I’m Not Sure About God: Jesus Is A Different Matter by William Armitage
Illustrated by: n/a
Translated by: n/a
Published: 2017, Words In The Works LLC
Length: 107 pages
Narrated By: N/A
Genre: Non-Fiction, Spirituality, Christianity, Faith, Philosophy, Memoir
Where Did I Get It? I was kindly given a copy in return for an honest review.
Blurb: In his debut book, I’m Not Sure About God, writer William Armitage takes a look at his spiritual side, his faith, and his changing perception of God. He shares his thoughts about Jesus and the perennial lessons he taught us.
He introduces us to Arthur, a complete stranger who mysteriously seems to know more about William than William knows about himself.
He talks about the signs and coincidences that seem to pop up in his life with increasing frequency.
And he describes the root cause of the disillusionment that gripped him after he became a Certified Lay Speaker.
Finally, he shares some of the Sunday morning chats he gave during the brief time he was preaching.
And as he says, even if something in them connects with just one person, the hours he spent working on them will have all been worthwhile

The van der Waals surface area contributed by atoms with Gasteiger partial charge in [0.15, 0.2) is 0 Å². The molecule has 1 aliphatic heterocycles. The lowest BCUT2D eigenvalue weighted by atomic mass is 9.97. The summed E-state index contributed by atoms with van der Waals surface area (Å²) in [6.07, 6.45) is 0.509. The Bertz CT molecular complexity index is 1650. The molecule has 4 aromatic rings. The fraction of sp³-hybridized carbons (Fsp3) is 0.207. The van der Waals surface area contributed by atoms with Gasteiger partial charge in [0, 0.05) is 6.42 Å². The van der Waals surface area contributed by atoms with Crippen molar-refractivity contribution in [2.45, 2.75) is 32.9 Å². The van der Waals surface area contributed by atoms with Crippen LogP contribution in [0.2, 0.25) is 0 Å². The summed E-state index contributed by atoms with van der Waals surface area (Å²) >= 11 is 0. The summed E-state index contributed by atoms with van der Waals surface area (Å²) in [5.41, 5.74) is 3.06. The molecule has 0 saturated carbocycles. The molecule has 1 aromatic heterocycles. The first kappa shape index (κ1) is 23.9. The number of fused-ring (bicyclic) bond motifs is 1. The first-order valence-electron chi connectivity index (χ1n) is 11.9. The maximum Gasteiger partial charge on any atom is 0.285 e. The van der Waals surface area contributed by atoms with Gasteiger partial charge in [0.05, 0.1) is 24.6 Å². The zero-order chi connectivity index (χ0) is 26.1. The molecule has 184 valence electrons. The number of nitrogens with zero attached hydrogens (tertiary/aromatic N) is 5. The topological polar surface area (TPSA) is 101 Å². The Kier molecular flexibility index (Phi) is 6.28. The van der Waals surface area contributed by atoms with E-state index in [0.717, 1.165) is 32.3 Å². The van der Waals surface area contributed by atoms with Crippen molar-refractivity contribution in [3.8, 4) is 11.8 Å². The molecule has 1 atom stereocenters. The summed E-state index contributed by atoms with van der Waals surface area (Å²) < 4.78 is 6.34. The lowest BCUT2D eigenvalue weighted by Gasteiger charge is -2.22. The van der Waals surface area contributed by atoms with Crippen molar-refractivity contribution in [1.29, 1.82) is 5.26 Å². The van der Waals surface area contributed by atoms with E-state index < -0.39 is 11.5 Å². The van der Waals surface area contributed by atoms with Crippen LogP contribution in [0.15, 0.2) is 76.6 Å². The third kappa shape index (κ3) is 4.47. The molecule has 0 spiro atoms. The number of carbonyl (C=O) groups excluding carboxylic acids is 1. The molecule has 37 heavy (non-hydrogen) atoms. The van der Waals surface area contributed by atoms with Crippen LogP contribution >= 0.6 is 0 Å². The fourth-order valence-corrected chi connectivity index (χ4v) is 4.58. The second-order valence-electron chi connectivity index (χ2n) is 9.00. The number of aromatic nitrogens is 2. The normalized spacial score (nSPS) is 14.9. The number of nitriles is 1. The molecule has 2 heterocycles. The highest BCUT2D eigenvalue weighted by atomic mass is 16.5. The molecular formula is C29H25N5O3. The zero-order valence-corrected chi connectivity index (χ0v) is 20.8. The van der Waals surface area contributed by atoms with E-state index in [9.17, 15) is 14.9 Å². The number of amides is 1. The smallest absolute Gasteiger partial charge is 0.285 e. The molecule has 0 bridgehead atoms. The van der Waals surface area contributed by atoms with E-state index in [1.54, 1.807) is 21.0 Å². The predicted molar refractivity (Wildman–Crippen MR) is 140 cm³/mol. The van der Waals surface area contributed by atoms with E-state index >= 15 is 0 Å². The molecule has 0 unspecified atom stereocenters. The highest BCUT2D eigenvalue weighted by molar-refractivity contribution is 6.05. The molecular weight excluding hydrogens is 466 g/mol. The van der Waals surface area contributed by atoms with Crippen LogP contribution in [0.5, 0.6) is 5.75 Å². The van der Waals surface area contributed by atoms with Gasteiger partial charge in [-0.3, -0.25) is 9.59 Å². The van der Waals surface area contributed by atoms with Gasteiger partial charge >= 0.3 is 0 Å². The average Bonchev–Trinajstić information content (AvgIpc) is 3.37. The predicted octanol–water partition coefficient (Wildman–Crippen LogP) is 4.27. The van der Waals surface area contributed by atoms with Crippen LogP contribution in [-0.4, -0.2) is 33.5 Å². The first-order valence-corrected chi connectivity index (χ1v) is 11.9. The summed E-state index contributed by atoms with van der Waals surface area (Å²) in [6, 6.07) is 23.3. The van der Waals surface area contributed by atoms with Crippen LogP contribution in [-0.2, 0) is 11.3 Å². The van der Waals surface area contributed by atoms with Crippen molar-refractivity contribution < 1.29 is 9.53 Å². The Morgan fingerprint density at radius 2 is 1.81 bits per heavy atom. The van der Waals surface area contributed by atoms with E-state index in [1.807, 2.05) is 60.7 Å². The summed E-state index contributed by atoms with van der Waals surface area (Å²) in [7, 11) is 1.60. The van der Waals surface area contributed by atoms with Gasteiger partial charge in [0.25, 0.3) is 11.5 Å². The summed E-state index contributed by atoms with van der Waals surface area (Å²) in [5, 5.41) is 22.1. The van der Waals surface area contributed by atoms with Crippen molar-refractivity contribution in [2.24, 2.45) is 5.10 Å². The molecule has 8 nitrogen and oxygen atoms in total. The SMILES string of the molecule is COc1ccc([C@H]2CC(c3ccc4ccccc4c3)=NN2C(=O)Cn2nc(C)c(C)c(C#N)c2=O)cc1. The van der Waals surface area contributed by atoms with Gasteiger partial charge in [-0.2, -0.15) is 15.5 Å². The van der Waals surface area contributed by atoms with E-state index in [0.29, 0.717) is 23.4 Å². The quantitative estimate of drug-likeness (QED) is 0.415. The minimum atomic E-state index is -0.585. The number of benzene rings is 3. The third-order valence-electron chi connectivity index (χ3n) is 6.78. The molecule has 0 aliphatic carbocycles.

I’m not sure about God.
Not the one I learned about in Sunday School anyway.
My Review: I was going to start this review with an apology for it being ridiculously late. I have had my copy of the book since before Christmas, HOWEVER, it turns out that waiting to read it was exactly the right thing because I picked it up at a point where I needed to read it.
You see, those opening lines up there, that’s basically what had been rumbling round my head for the last couple of months. I’ve been reading the Bible and it has been doing exactly zero to help my doubts and confusion but I have been struggling to put my thoughts and feelings into coherent sentences.
Then one evening I picked up I’m Not Sure About God and read it from cover to cover and managed to piece together some of the things I’d been feeling and also found reassurance and comfort between the pages too.
I’m Not Sure About God starts out as a brief memoir and then the second half is a collection of sermons Armitage wrote during his time as a Methodist Lay Speaker. The sermons are thoughtful, gentle and not at all preachy – all just as easy to read as the memoir section was.
Reading about how Armitage still loves attending his church, has solid faith and yet also has his doubts about God and a grounded, realistic, approach to Jesus and his teachings helped me to realise that how I’m feeling is okay. I don’t feel quite as lost as I did before I picked it up.
A quick, thoughtful read that made me laugh and made me think – I am greatly looking forward to his next book. (And my huge wait before reading this one means I don’t have as long to wait now – bonus!)
My Rating: 4/5*
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